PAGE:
It’s never too early to introduce your child to new languages. Teach your child basic Japanese with this fun and colourful book. With animal names, everyday objects, colours, basic phrases, and more!
TITLE: My First Japanese Words
AUTHOR: Cheryl Hugh
Currently on sale at Lulu.com for 10% discount
Particles are the little words that join a sentence together and make it grammatically correct. Often there is no direct translation for a particle, which can be very frustrating for people trying to work out how to use it in a sentence. Particles are so confusing! That’s why you can’t just leap into a big sentence and try to understand all the particles at once. You need to take them one at a time. So here is the first in our weekly Particle Explanations:
WA – は
This particle is used to identify a new subject. It can loosely be translated: “as for…” or “as regards…”, but has many uses. You may have heard “watashi wa” and “anata wa”, indicating that the topic of conversation is “me” or “you”. Have you noticed, though, that Japanese people often leave out these words? When referring to oneself it is not always necessary to say “I” or “me”, especially if it is already understood that you are the subject. WA is mostly used to highlight a new topic. Let’s see some examples:
Hiroshi and Tatsuya have been discussing hobbies and interests. Hiroshi is very talkative and has been going on about himself for a long time. At one point, Hiroshi says:
“Tennisu ga suki desu.” (“I like tennis.”)
Tatsuya, eager to tell his new friend what his favourite sport is, replies:
“Watashi wa sakka ga suki desu.” (“I -wa- like soccer.”)
Hiroshi did not need to say “watashi wa” to indicate that he was referring to himself, since he had already been talking about himself. Tatsuya, however, wants to draw the topic to his own interests, and so he says: “Watashi wa sakka ga suki desu” = “As for me, I like soccer.” WA is used in this example to highlight a new subject – i.e. Tatsuya instead of Hiroshi.
e.g. “Kore wa ringo desu” = “[As for] this, it’s an apple”
e.g. “Ken wa nan-sai desu ka?” = “How old is Ken?”
“Ni-jyuu-ni desu.” = “[He is] twenty two”
“Aiko wa?” = “What about Aiko?”
“Ni-jyuu-go desu.” = “[She is] twenty five”
SUMMARY: The WA particle is used primarily to mark a new subject. It does not need to be used when the subject is already clear or remains the same.
If you’re looking for an extra learning aid that’s also fun, why not try watching some Japananese TV shows? You don’t need to have Sky, satellite, or a lot of money. All you need is an internet connection (which you obviously already have). You don’t even need to understand Japanese perfectly.
J-Drama is a genre of TV show that’s similar to Western soap operas and sitcoms. One series is usually about 10 episodes long and can be based on anything from tennis to high school, Samurai legends, domestic violence, baking cakes… the list goes on. J-Dramas are very useful for Japanese language students to help them observe native speakers in different environments, as well as to learn about the culture. They range from ridiculous and childish to excellent works of fiction. People of all ages are sure to find a series to suit their tastes. Don’t worry boys – they’re not all chick flicks!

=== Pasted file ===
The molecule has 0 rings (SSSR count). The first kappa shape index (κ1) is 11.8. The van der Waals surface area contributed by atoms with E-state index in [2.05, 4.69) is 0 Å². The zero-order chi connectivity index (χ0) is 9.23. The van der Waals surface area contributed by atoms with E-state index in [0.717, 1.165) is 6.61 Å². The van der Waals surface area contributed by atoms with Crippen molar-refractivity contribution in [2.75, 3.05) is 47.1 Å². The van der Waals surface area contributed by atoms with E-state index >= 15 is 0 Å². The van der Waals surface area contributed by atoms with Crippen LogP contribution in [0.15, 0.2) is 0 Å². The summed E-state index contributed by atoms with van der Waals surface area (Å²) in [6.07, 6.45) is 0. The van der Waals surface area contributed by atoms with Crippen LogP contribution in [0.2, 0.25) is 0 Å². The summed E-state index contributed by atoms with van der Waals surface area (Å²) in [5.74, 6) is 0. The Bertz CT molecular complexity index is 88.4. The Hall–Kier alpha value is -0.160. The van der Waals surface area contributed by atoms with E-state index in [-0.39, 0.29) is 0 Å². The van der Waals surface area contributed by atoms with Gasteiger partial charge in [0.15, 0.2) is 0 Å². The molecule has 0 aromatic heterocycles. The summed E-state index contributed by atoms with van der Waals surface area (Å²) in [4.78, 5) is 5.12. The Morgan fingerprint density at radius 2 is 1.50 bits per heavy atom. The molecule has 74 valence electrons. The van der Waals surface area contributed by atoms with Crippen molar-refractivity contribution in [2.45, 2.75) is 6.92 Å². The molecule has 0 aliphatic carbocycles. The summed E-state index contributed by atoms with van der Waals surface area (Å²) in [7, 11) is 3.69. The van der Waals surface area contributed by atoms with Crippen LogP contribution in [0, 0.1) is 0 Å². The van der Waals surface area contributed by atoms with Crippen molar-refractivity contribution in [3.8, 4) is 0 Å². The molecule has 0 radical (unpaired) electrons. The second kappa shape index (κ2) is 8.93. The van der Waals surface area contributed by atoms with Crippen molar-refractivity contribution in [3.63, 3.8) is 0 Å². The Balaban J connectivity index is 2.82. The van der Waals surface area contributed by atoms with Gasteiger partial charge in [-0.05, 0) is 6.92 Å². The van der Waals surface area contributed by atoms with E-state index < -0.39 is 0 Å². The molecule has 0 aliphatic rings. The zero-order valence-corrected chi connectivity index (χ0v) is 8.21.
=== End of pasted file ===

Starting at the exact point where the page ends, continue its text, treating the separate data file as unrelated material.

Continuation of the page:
Take a look at the Popular J-Dramas page to find some information and reviews on some of the most popular dramas. You’ll also be able to check the parental advisements, if your children are learning Japanese and you want something safe for them to watch.
You can download English subtitled J-Drama freely and easily from the following websites:
Here are some common trendy phrases for young people to use:
Sugee! (soo-gehh) – Wow! / Cool!
Kankei nee (kan-kay neh) – Nothing to do with you / Mind your own business
Umai (oo-my) – Delicious
Cho~ kawaii! (choh ka-wa-ee) – Soooo cute!
Mou yada (moh ya-daa) – Oh no…
Doumo (doh-mo) – Hello (less formal than “Konnichiwa)
Maji de? (mah-jee deh) – Are you serious? / You’re kidding, right?
Sugoi! (soo-goy) – Wow! / Cool!
Suki da yo (soo-kee dah yo) – I like you / I’ve got a crush on you
Bikkuri shita (bik-ku-ree sh’ta) – You made me jump / That was a surprise
Shinda you ni (shin-da yoh-nee) – I’m exhausted (lit. “like dead”)
NOTE: Some Japanese girls will use the phrases in the boys’ list, and vice versa. The gender guide is based on the most common usages, so you can easily see which phrases are considered more feminine or masculine.
Latest additions to the site:
Lesson 1 – An introduction to learning Japanese
Simple Travel Japanese – The essentials for any trip to Japan
Writing System – Explanations and alphabet charts
Fun Stuff – Links to Japanese games and fun activites
Japanese Entertainment – A basic guide to how the entertainment can help you learn
J-Pop – The beginning of a Japanese music guide, as well as learning with lyrics
New links added, a poll for students to take, and a search bar for you to find things on the site quickly and easily. More updates to come very soon.
Welcome to “Japanese For Everyone”, a learning resource that’s 100% free. This is just the beginning of what I hope will become a helpful guide for anyone who wants to learn Japanese. Whether you’re interested Japanese for travel, school, business or fun, this website can be useful to you. Please add me to your favourites and keep checking back for updates. I hope you enjoy learning Japanese!